Letting Go, Revisited

Over the weekend, I had a conversation with my father about his “brother,”‘ who disowned him over a decade ago over an inheritance (dad got everything from his mom, while his brothers received nothing).  While it hurts my dad that his brother will not speak to him, and has publicly said that he has no brother, dad knows that there’s nothing he can do.  He doesn’t hate him.

I, on the other hand, with my Braveheart blood, hate my uncle.  To the point where, when he had emergency bypass surgery and came close to death, I didn’t care.  I believed that he deserved it for being an evil person.  No, he may not have murdered anyone (that I know of), but to me, you need a pretty damn good reason to disown family, and money is not a good reason.  Dad said that carrying around hate eats at people, and he doesn’t want that for me.

My father asked me to let go of the hate.  Now, I’ve been working on letting go for some time now (see this post).  I’ve gotten better at letting go.  I let go of the friend who obviously didn’t want to be my friend anymore.  I’ve been slowly letting go of the clutter around my house, donating things every week (ish).  But I still hate my uncle.

Today, the person who bullied my sister every day when they were in high school died.  He’d been sick for sometime, and my community was rallying around him.  You see, he was a cop.  Cops are supposed to be heroes.  But I only see him as the person who called my sister “Dog Face” every time she went to her locker (his was conveniently right next to hers).  My sister was attacked by a dog when she was three years old, and has scars all over her face.  [I carry guilt about this because I, five at the time, was with her, and supposed to protect her].

I am not sorry about his death.  I hate him.  I cannot see him as a hero.  I don’t care who he helped, or who he saved.  He was a bully, and will always be a bully to me.

I know that my dad is right.  I know that I need to let go of the hate.  And, honestly, I can count on a few fingers the people whom I truly hate.  I tend to be a very forgiving person for the most part.  I know that people make mistakes, that people change, and that everyone deserves a second chance.  But I have a very difficult time forgiving people who have wronged my family.  And I don’t know how to let that go.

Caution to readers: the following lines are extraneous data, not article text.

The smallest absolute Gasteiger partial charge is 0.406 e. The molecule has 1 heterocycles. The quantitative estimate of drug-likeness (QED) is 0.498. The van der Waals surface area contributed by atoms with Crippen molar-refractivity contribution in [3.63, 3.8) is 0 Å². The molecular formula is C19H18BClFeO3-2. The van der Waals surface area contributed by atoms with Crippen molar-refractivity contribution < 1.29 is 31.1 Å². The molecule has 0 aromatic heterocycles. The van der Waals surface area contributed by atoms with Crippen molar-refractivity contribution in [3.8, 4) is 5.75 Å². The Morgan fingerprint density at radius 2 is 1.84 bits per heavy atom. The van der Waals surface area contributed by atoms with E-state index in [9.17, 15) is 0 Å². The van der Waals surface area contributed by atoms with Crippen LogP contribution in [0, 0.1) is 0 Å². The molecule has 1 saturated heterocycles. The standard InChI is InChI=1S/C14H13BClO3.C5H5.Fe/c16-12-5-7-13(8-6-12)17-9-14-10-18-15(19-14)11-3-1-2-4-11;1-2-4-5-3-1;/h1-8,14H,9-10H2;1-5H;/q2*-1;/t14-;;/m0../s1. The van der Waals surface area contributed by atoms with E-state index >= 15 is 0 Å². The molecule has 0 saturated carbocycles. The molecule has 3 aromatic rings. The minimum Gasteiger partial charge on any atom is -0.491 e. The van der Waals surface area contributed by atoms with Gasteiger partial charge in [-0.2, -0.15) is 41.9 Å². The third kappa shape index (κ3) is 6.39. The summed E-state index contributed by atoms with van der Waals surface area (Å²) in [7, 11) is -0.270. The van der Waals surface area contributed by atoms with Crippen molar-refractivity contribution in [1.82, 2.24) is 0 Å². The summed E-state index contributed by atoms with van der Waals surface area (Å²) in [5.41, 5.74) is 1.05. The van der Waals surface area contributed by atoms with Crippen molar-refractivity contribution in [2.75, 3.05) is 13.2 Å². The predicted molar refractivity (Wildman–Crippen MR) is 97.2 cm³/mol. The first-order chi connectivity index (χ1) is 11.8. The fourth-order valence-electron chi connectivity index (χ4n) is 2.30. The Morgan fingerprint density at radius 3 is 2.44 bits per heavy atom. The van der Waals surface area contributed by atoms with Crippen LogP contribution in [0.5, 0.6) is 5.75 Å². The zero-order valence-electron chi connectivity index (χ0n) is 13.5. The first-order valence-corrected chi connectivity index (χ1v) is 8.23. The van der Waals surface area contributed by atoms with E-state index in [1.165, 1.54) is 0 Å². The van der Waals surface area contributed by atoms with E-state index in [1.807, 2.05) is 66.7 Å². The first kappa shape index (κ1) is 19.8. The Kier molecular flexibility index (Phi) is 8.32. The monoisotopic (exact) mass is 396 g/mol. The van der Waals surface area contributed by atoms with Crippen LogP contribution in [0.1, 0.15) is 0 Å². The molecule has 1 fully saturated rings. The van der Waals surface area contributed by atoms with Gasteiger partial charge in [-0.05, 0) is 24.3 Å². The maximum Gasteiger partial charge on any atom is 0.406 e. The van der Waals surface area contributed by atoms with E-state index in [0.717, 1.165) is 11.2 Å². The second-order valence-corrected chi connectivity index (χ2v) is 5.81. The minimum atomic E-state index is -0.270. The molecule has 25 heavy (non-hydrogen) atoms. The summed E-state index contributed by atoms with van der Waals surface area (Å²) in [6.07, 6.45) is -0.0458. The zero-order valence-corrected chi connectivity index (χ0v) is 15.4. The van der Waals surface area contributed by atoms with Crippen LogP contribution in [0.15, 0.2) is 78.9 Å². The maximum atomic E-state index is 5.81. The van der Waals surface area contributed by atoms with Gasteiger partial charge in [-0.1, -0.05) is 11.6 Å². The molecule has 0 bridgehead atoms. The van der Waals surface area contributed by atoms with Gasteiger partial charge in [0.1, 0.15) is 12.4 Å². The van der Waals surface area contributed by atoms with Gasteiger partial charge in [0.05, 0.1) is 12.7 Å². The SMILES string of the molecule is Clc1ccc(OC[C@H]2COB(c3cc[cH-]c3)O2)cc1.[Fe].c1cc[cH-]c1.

If any of you have any advice on how I can work through the hate and forget, possibly even forgive, I’m open to suggestions.


About JessieB

Just a 30-something girl trying to figure it all out. I write about weight loss, books, motherhood, life, and whatever is on my mind.
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4 Responses to Letting Go, Revisited

  1. Rizzle says:

    Someone once told me the opposite emotion of love isn’t hate, it’s indifferance.

    I’ve always thought about that and it makes a lot of sence. Hate and love take the same amount of passion and energy. Indifference, however, is the lack of any emotion at all. I chose to be indifferent to those who have hurt me because they don’t deserve to have any of my emotions or energy focused on them.

    Also, don’t let your resentment cloud the passing of someone you knew a long time ago. While this man may have been terrible to your sister he was still a person, and no person deserves an intimely death. Besides, sometimes life can be a bigger punishment for those who are truely miserable souls. You don’t know his inner feelings, and maybe he regretted being mean to your sister and never got the chance or guts to apologize.

    I was both a bully and bullied. I know what it is like from both perspectives. But trust me, letting go of it and moving on is so much better than holding on. The only person you are punishing with your anger and hate is yourself.


  2. I’ve been thinking about this all week. You’re absolutely right. I’m going to work on letting it all go. It’s just not worth it. I’d rather direct my energy toward more positive things.

  3. Susan says:

    I know I’m just butting in here, but I can’t understand why your father didn’t divide up his inheritance and pass it on to his siblings. It’s easy to say “you need a pretty damn good reason to disown family, and money is not a good reason” when you’re the one who got the money!

    • The inheritance was my grandmother’s house. My father cared for my grandmother every day. His “brothers” did nothing and rarely saw her. The house & land had been in the family a long time. The “brothers” wanted to sell it and divide the money. They deserved nothing. My father chose to honor his mother and his family, and keep it.

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